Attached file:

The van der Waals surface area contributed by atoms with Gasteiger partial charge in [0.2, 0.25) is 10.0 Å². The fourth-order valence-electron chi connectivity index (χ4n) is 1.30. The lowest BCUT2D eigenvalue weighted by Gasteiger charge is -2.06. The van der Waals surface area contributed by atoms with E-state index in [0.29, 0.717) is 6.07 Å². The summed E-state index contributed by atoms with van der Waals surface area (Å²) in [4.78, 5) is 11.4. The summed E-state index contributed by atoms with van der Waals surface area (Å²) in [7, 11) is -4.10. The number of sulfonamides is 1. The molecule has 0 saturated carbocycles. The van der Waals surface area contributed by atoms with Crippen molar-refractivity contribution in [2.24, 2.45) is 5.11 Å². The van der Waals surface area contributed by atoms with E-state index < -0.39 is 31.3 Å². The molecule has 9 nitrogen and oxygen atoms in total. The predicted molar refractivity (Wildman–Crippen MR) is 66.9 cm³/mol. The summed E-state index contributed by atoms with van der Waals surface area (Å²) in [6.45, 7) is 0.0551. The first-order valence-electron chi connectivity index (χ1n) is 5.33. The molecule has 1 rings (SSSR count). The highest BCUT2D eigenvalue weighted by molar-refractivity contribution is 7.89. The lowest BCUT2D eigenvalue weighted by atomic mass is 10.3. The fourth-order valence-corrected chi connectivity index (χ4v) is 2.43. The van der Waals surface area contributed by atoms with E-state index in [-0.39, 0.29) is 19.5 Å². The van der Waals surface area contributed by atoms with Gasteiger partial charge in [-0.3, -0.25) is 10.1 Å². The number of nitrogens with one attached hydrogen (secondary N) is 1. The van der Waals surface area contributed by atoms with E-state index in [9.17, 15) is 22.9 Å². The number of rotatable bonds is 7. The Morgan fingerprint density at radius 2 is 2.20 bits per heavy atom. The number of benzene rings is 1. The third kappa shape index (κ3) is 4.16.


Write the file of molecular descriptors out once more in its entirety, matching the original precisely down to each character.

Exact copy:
The van der Waals surface area contributed by atoms with Gasteiger partial charge in [0.2, 0.25) is 10.0 Å². The fourth-order valence-electron chi connectivity index (χ4n) is 1.30. The lowest BCUT2D eigenvalue weighted by Gasteiger charge is -2.06. The van der Waals surface area contributed by atoms with E-state index in [0.29, 0.717) is 6.07 Å². The summed E-state index contributed by atoms with van der Waals surface area (Å²) in [4.78, 5) is 11.4. The summed E-state index contributed by atoms with van der Waals surface area (Å²) in [7, 11) is -4.10. The number of sulfonamides is 1. The molecule has 0 saturated carbocycles. The van der Waals surface area contributed by atoms with Crippen molar-refractivity contribution in [2.24, 2.45) is 5.11 Å². The van der Waals surface area contributed by atoms with E-state index < -0.39 is 31.3 Å². The molecule has 9 nitrogen and oxygen atoms in total. The predicted molar refractivity (Wildman–Crippen MR) is 66.9 cm³/mol. The summed E-state index contributed by atoms with van der Waals surface area (Å²) in [6.45, 7) is 0.0551. The first-order valence-electron chi connectivity index (χ1n) is 5.33. The molecule has 1 rings (SSSR count). The highest BCUT2D eigenvalue weighted by molar-refractivity contribution is 7.89. The lowest BCUT2D eigenvalue weighted by atomic mass is 10.3. The fourth-order valence-corrected chi connectivity index (χ4v) is 2.43. The van der Waals surface area contributed by atoms with E-state index in [-0.39, 0.29) is 19.5 Å². The van der Waals surface area contributed by atoms with Gasteiger partial charge in [-0.3, -0.25) is 10.1 Å². The number of nitrogens with one attached hydrogen (secondary N) is 1. The van der Waals surface area contributed by atoms with E-state index in [9.17, 15) is 22.9 Å². The number of rotatable bonds is 7. The Morgan fingerprint density at radius 2 is 2.20 bits per heavy atom. The number of benzene rings is 1. The third kappa shape index (κ3) is 4.16.